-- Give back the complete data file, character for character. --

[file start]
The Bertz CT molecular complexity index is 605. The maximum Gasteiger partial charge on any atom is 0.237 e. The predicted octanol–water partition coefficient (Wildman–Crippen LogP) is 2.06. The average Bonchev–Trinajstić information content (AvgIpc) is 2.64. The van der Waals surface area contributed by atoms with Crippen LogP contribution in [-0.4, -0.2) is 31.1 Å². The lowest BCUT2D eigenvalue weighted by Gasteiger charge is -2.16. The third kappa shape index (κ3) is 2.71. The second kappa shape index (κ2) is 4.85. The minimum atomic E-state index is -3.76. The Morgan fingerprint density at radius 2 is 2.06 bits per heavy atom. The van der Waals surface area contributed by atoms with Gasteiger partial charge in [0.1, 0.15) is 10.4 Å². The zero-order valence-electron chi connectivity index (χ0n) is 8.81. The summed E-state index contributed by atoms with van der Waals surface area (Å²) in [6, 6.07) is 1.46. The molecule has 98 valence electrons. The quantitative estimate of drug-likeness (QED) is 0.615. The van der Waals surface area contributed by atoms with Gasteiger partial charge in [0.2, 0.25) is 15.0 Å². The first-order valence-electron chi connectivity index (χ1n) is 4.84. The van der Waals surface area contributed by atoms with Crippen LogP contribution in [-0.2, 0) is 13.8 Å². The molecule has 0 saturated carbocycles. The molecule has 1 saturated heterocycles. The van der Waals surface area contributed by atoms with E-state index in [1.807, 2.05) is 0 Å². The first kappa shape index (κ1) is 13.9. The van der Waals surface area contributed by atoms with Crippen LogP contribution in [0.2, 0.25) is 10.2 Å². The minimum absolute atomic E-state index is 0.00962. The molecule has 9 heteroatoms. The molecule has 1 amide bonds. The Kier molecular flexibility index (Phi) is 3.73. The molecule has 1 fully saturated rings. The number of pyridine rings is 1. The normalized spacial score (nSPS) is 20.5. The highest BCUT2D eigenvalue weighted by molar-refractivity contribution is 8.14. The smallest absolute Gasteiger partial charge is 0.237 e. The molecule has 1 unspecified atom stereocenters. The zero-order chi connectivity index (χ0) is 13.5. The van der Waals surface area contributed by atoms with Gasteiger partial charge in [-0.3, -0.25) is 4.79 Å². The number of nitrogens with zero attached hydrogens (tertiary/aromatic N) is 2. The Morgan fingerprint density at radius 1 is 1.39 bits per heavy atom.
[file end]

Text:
The Bertz CT molecular complexity index is 605. The maximum Gasteiger partial charge on any atom is 0.237 e. The predicted octanol–water partition coefficient (Wildman–Crippen LogP) is 2.06. The average Bonchev–Trinajstić information content (AvgIpc) is 2.64. The van der Waals surface area contributed by atoms with Crippen LogP contribution in [-0.4, -0.2) is 31.1 Å². The lowest BCUT2D eigenvalue weighted by Gasteiger charge is -2.16. The third kappa shape index (κ3) is 2.71. The second kappa shape index (κ2) is 4.85. The minimum atomic E-state index is -3.76. The Morgan fingerprint density at radius 2 is 2.06 bits per heavy atom. The van der Waals surface area contributed by atoms with Gasteiger partial charge in [0.1, 0.15) is 10.4 Å². The zero-order valence-electron chi connectivity index (χ0n) is 8.81. The summed E-state index contributed by atoms with van der Waals surface area (Å²) in [6, 6.07) is 1.46. The molecule has 98 valence electrons. The quantitative estimate of drug-likeness (QED) is 0.615. The van der Waals surface area contributed by atoms with Gasteiger partial charge in [0.2, 0.25) is 15.0 Å². The first-order valence-electron chi connectivity index (χ1n) is 4.84. The van der Waals surface area contributed by atoms with Crippen LogP contribution in [-0.2, 0) is 13.8 Å². The molecule has 0 saturated carbocycles. The molecule has 1 saturated heterocycles. The van der Waals surface area contributed by atoms with E-state index in [1.807, 2.05) is 0 Å². The first kappa shape index (κ1) is 13.9. The van der Waals surface area contributed by atoms with Crippen LogP contribution in [0.2, 0.25) is 10.2 Å². The minimum absolute atomic E-state index is 0.00962. The molecule has 9 heteroatoms. The molecule has 1 amide bonds. The Kier molecular flexibility index (Phi) is 3.73. The molecule has 1 fully saturated rings. The number of pyridine rings is 1. The normalized spacial score (nSPS) is 20.5. The highest BCUT2D eigenvalue weighted by molar-refractivity contribution is 8.14. The smallest absolute Gasteiger partial charge is 0.237 e. The molecule has 1 unspecified atom stereocenters. The zero-order chi connectivity index (χ0) is 13.5. The van der Waals surface area contributed by atoms with Gasteiger partial charge in [-0.3, -0.25) is 4.79 Å². The number of nitrogens with zero attached hydrogens (tertiary/aromatic N) is 2. The Morgan fingerprint density at radius 1 is 1.39 bits per heavy atom.